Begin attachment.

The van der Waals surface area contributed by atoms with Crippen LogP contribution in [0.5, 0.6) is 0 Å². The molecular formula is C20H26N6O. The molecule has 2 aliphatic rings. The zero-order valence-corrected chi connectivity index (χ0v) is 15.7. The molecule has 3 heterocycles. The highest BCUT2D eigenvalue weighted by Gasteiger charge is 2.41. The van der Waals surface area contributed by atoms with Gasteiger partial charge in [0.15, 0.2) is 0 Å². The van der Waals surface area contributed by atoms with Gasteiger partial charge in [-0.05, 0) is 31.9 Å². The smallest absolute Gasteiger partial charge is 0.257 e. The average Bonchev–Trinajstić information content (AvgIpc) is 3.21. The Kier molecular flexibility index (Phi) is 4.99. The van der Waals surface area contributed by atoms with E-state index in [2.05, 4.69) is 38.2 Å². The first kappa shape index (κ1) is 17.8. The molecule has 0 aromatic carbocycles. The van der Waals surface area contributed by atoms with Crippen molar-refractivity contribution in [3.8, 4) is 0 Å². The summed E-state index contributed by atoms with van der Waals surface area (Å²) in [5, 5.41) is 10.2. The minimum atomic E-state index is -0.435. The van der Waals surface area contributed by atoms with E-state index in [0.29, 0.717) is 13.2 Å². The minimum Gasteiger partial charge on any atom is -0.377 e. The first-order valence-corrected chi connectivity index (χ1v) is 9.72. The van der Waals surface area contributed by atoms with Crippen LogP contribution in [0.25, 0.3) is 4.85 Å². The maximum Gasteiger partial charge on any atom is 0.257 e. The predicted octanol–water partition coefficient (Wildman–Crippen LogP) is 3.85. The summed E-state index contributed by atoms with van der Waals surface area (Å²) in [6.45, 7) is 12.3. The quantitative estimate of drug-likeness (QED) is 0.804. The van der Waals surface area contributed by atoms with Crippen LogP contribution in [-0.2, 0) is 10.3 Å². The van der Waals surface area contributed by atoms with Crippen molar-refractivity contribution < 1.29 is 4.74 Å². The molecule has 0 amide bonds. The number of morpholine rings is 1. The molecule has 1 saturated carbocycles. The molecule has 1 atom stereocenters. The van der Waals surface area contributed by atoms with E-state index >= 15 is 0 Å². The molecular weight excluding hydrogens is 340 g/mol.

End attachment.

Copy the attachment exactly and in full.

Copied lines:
The van der Waals surface area contributed by atoms with Crippen LogP contribution in [0.5, 0.6) is 0 Å². The molecular formula is C20H26N6O. The molecule has 2 aliphatic rings. The zero-order valence-corrected chi connectivity index (χ0v) is 15.7. The molecule has 3 heterocycles. The highest BCUT2D eigenvalue weighted by Gasteiger charge is 2.41. The van der Waals surface area contributed by atoms with Gasteiger partial charge in [0.15, 0.2) is 0 Å². The van der Waals surface area contributed by atoms with Gasteiger partial charge in [-0.05, 0) is 31.9 Å². The smallest absolute Gasteiger partial charge is 0.257 e. The average Bonchev–Trinajstić information content (AvgIpc) is 3.21. The Kier molecular flexibility index (Phi) is 4.99. The van der Waals surface area contributed by atoms with E-state index in [2.05, 4.69) is 38.2 Å². The first kappa shape index (κ1) is 17.8. The molecule has 0 aromatic carbocycles. The van der Waals surface area contributed by atoms with Crippen molar-refractivity contribution in [3.8, 4) is 0 Å². The summed E-state index contributed by atoms with van der Waals surface area (Å²) in [5, 5.41) is 10.2. The minimum atomic E-state index is -0.435. The van der Waals surface area contributed by atoms with E-state index in [0.29, 0.717) is 13.2 Å². The minimum Gasteiger partial charge on any atom is -0.377 e. The first-order valence-corrected chi connectivity index (χ1v) is 9.72. The van der Waals surface area contributed by atoms with Crippen LogP contribution in [0.25, 0.3) is 4.85 Å². The maximum Gasteiger partial charge on any atom is 0.257 e. The predicted octanol–water partition coefficient (Wildman–Crippen LogP) is 3.85. The summed E-state index contributed by atoms with van der Waals surface area (Å²) in [6.45, 7) is 12.3. The quantitative estimate of drug-likeness (QED) is 0.804. The van der Waals surface area contributed by atoms with Crippen LogP contribution in [-0.2, 0) is 10.3 Å². The van der Waals surface area contributed by atoms with Crippen molar-refractivity contribution < 1.29 is 4.74 Å². The molecule has 0 amide bonds. The number of morpholine rings is 1. The molecule has 1 saturated carbocycles. The molecule has 1 atom stereocenters. The van der Waals surface area contributed by atoms with E-state index >= 15 is 0 Å². The molecular weight excluding hydrogens is 340 g/mol.